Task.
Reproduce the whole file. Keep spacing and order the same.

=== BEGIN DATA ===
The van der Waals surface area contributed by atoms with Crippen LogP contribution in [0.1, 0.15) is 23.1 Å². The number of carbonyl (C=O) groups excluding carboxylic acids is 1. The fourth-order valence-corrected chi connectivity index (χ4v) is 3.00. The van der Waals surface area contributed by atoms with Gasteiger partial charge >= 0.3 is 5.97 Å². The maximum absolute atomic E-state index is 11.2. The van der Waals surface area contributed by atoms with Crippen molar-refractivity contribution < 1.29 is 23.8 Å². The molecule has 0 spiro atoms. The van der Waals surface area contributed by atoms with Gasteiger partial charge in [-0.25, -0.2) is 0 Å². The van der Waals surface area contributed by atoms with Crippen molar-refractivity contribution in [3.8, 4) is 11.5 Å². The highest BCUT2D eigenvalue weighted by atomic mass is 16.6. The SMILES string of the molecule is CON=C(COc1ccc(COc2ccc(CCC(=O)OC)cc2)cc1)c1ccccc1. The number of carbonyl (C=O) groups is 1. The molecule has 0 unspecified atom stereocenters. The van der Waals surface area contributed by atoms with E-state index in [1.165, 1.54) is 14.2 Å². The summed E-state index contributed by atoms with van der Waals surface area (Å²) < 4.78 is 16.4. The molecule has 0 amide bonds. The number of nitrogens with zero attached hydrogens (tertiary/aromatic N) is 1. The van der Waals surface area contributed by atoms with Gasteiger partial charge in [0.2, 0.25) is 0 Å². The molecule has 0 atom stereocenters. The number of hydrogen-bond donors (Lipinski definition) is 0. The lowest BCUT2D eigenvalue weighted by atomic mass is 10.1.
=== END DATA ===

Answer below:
The van der Waals surface area contributed by atoms with Crippen LogP contribution in [0.1, 0.15) is 23.1 Å². The number of carbonyl (C=O) groups excluding carboxylic acids is 1. The fourth-order valence-corrected chi connectivity index (χ4v) is 3.00. The van der Waals surface area contributed by atoms with Gasteiger partial charge >= 0.3 is 5.97 Å². The maximum absolute atomic E-state index is 11.2. The van der Waals surface area contributed by atoms with Crippen molar-refractivity contribution < 1.29 is 23.8 Å². The molecule has 0 spiro atoms. The van der Waals surface area contributed by atoms with Gasteiger partial charge in [-0.25, -0.2) is 0 Å². The van der Waals surface area contributed by atoms with Crippen molar-refractivity contribution in [3.8, 4) is 11.5 Å². The highest BCUT2D eigenvalue weighted by atomic mass is 16.6. The SMILES string of the molecule is CON=C(COc1ccc(COc2ccc(CCC(=O)OC)cc2)cc1)c1ccccc1. The number of carbonyl (C=O) groups is 1. The molecule has 0 unspecified atom stereocenters. The van der Waals surface area contributed by atoms with E-state index in [1.165, 1.54) is 14.2 Å². The summed E-state index contributed by atoms with van der Waals surface area (Å²) < 4.78 is 16.4. The molecule has 0 amide bonds. The number of nitrogens with zero attached hydrogens (tertiary/aromatic N) is 1. The van der Waals surface area contributed by atoms with Gasteiger partial charge in [0.2, 0.25) is 0 Å². The molecule has 0 atom stereocenters. The number of hydrogen-bond donors (Lipinski definition) is 0. The lowest BCUT2D eigenvalue weighted by atomic mass is 10.1.